Answers about Credit Card Solicitations
The bank sent me a credit card I did not request. Isn’t this against the law and what should I do?
Regardless of the purpose for which a credit card is to be used, including business, commercial, or agricultural use, no credit card shall be issued to any person except –
(1) In response to an oral or written request or application for the card; or
(2) As a renewal of, or substitute for, an accepted credit card.
Regulation Z, which implements the Truth in Lending Act, prohibits a bank from issuing unsolicited credit cards. However, banks may purchase existing accounts and issue replacement cards. A bank may also send out an inactive card, as long as the recipient must take positive action to initiate the account. In addition, a bank may convert another type of card, such as a calling card, to a credit card. The credit terms on the new accounts do not have to be identical with the old.
Occasionally, a bank may issue a credit card in error. In such a case, the bank should close the account and remove any record of the account from your credit history.
Receiving an unsolicited card could mean that a third party has applied for the card after stealing your identity. To see if this is the case, start by contacting the bank to inquire about the new card and why you received it.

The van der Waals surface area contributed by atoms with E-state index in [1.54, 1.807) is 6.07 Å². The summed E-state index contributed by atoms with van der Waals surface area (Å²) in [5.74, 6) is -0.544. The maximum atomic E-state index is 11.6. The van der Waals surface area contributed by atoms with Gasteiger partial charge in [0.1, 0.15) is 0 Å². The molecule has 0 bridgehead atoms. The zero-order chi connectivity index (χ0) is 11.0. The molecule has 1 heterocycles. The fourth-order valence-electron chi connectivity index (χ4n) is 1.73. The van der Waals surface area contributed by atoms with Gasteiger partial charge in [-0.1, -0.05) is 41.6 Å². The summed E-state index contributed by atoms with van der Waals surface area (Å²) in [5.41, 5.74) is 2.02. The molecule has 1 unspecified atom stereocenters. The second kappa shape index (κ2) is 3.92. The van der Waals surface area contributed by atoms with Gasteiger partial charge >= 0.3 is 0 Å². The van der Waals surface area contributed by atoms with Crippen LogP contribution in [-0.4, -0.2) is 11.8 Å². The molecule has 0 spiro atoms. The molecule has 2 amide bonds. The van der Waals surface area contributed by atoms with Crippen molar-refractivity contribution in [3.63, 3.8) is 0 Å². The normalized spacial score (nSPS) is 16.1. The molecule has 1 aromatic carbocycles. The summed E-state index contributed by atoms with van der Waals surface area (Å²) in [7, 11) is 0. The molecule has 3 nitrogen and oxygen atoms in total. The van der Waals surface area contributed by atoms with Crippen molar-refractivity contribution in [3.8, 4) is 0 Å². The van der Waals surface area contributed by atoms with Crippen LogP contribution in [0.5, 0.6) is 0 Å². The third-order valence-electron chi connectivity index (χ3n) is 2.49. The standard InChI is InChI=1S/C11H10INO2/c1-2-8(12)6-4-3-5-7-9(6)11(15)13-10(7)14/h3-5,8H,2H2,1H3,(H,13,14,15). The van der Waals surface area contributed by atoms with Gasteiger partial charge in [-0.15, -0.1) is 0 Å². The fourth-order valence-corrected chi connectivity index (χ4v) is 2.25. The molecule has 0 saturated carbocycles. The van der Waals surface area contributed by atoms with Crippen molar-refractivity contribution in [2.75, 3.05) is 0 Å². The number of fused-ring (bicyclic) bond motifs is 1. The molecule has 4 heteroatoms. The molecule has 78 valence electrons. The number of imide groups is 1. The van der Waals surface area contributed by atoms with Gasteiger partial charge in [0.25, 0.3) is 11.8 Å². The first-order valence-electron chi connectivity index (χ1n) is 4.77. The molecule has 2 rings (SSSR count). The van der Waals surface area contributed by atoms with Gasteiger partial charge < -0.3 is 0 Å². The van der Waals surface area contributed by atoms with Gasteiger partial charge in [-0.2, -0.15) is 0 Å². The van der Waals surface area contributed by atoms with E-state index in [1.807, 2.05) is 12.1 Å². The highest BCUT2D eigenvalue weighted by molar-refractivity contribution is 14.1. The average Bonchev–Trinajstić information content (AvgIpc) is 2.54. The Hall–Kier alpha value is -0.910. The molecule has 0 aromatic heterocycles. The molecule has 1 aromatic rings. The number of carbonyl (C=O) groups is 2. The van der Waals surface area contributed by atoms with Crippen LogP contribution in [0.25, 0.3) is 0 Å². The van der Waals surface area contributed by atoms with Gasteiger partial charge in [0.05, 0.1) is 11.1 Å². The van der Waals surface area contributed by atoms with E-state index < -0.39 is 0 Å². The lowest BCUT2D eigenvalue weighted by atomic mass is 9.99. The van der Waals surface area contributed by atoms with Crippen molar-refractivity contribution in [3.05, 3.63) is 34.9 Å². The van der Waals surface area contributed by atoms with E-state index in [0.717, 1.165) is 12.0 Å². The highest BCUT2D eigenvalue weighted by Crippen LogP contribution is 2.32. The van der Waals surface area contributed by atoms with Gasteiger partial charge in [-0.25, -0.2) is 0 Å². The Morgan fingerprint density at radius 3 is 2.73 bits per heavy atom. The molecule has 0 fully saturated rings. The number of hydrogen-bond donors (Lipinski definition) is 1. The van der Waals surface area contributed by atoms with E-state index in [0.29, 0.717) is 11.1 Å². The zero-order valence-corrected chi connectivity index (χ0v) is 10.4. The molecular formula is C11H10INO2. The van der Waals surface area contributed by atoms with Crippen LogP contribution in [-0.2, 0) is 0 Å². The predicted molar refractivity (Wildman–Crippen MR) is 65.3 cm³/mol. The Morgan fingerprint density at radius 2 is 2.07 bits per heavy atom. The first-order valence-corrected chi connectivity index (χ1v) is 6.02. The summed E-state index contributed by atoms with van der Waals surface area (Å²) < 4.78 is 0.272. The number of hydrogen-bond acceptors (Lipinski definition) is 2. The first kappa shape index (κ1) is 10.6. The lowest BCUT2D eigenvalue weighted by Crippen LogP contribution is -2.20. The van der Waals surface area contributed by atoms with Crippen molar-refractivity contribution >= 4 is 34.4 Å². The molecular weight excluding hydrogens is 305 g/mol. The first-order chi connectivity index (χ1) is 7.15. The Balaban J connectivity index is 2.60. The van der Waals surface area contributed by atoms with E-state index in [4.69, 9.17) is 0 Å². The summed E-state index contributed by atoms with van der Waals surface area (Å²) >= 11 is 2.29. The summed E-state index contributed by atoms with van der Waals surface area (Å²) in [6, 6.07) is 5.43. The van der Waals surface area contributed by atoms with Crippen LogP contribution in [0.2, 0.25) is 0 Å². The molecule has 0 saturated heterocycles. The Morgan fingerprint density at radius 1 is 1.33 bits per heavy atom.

If you suspect identity theft, you should order a copy of your credit report. You can order one free credit report every 12 months through www.annualcreditreport.com or by calling 1-877-322-8228.
If you believe you are a victim of identity theft:
- Place a fraud alert on your credit reports by calling one of the credit reporting agencies (you need only call one; the alert will be shared amongst all three).
- TransUnion: 1-800-888-4213
- Equifax: 1-866-349-5191
- Experian: 1-877-284-7942
- Close the accounts that you know, or believe, have been tampered with or opened fraudulently.
- File a complaint with the Federal Trade Commission at 1-877-ID-THEFT (438-4338) or online at FTC Complaint Assistant.
- File a report with your local police or the police in the community where the identity theft took place.